The business sector has generally welcomed the changing of the guard in Taipei in the belief that the KMT will be less confrontational—in dealing with both Beijing and Washington—and that as a result the economic opportunities will improve. Not that Taiwan has been doing all that badly but there is a general perception that under a KMT government it will do even better. Whether by accident or design, the Council for Economic Planning and Development has announced that Taiwan will likely surpass its original economic growth target of 4.8 percent this year and it will keep inflation at between three and four percent. In a global environment where oil is now trading at $135 per barrel and international rice prices are around $1,000 a tonne, this will be no mean feat.

During the first quarter, the domestic economy expanded by 4.32 percent. This was less than the present full year expectation and considerably below Mr. Ma’s election promise of a six percent growth rate (which has now been interpreted as a four year average over his term). The expected surge of tourism from China will play a significant role in helping Taiwan strengthen its overall growth for the year although no new target has yet been announced and the expectation has been left deliberately vague.
But other sectors will play their part too. The index of industrial production increased by 9.61 percent year-on-year in April—well above the expectation of between 7.4 and 8.15 percent. In the same month, export orders rose by 15.69 percent to US$4.31 billion. The April figure confirmed the trend so far this year; in the first four months exports expanded by 15.71 percent.

Increased spending on public construction as well as increased private investment will also give a positive impetus to the year’s growth prospects. The exchange rate of the New Taiwan Dollar to the US dollar is also moving upward and is expected to break the 30.0 barrier in the near future. At present it is trading at around NT$30.50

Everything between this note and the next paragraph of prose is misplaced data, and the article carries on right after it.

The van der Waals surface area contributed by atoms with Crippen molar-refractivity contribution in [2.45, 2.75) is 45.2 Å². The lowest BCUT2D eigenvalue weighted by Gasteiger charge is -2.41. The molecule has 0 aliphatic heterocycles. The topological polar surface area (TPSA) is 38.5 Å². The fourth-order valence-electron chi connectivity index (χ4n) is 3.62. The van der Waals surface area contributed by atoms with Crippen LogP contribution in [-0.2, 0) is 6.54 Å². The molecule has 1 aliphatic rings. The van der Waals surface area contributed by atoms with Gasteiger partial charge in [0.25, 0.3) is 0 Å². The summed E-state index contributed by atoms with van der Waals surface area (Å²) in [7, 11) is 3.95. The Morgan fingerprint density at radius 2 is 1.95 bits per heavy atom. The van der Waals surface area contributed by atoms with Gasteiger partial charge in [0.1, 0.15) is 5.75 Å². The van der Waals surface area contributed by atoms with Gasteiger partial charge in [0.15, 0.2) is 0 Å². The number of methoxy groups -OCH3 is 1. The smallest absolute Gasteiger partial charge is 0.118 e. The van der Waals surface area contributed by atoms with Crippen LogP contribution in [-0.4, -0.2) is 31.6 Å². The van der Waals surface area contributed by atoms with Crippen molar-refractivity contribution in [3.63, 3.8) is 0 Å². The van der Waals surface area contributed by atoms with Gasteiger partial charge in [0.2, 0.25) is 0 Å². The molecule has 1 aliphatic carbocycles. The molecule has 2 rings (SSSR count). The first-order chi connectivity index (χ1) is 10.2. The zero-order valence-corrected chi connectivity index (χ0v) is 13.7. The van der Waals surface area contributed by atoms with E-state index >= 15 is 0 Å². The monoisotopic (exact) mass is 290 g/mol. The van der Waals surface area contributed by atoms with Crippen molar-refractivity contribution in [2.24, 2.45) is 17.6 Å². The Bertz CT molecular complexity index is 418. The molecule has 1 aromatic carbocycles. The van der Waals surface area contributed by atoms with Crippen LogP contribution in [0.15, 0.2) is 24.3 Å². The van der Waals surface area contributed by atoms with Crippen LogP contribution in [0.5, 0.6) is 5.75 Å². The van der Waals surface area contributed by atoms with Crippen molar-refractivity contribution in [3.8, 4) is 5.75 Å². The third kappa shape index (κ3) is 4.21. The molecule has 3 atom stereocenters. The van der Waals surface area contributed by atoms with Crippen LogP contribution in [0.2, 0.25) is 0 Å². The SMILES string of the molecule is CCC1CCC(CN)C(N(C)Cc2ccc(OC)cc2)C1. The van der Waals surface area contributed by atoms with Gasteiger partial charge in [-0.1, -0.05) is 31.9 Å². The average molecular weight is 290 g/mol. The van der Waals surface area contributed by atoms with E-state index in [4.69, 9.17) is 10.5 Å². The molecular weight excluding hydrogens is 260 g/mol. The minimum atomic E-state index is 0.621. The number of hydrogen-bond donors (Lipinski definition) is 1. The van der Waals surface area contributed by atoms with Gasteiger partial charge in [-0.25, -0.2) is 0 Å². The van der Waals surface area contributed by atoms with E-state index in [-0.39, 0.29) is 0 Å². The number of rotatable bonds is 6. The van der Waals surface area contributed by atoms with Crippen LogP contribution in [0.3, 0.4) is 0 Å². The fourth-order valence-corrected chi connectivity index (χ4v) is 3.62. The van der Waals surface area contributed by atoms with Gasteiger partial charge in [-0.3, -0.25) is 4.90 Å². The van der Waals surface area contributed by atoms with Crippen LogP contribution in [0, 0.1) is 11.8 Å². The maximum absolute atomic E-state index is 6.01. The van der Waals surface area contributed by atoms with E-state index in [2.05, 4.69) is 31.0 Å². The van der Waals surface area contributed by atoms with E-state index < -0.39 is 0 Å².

So all in all, President Ma has started his presidency on the right foot and he can expect to enjoy a honeymoon period at least until July. It does appear at this stage that China is relieved by the change of government and that some form of increased cooperation between the two sides will result. How far that will carry Mr. Ma over the longer term is difficult to tell. He has already let down his guard by saying that he does not expect unification to come within his lifetime. China, diplomatically perhaps, did not respond to that remark.

The ball is now in China’s court to respond. As one newspaper has already pointed out “a failure by Beijing to respond positively to Ma’s olive branches will seriously undercut the new Taiwanese leader as he tries to build consensus at home in support of his forward-looking cross-Strait policies. His address is already being labelled by the opposition as “naive” and “wishful thinking.” Will Beijing prove this to be the case? Only time will tell but the early omens are promising. China’s reaction to the inaugural speech was low-key but encouraging. We can only assume that much more is going on behind the scenes.

Former President Chen Shui-bian has not fared quite so well. The wife of the former president has been barred from leaving the country during her ongoing trial on corruption and forgery charges. Mr. Chen was also named a suspect but escaped immediate prosecution because of presidential immunity. But prosecutors launched a corruption probe against Chen less than an hour after he lost his immunity once Ma Ying-jeou had been sworn in.

« Top


« Back


Published by 
Newnations (a not-for-profit company)
PO Box 12 Monmouth 
United Kingdom NP25 3UW 
Fax: UK +44 (0)1600 890774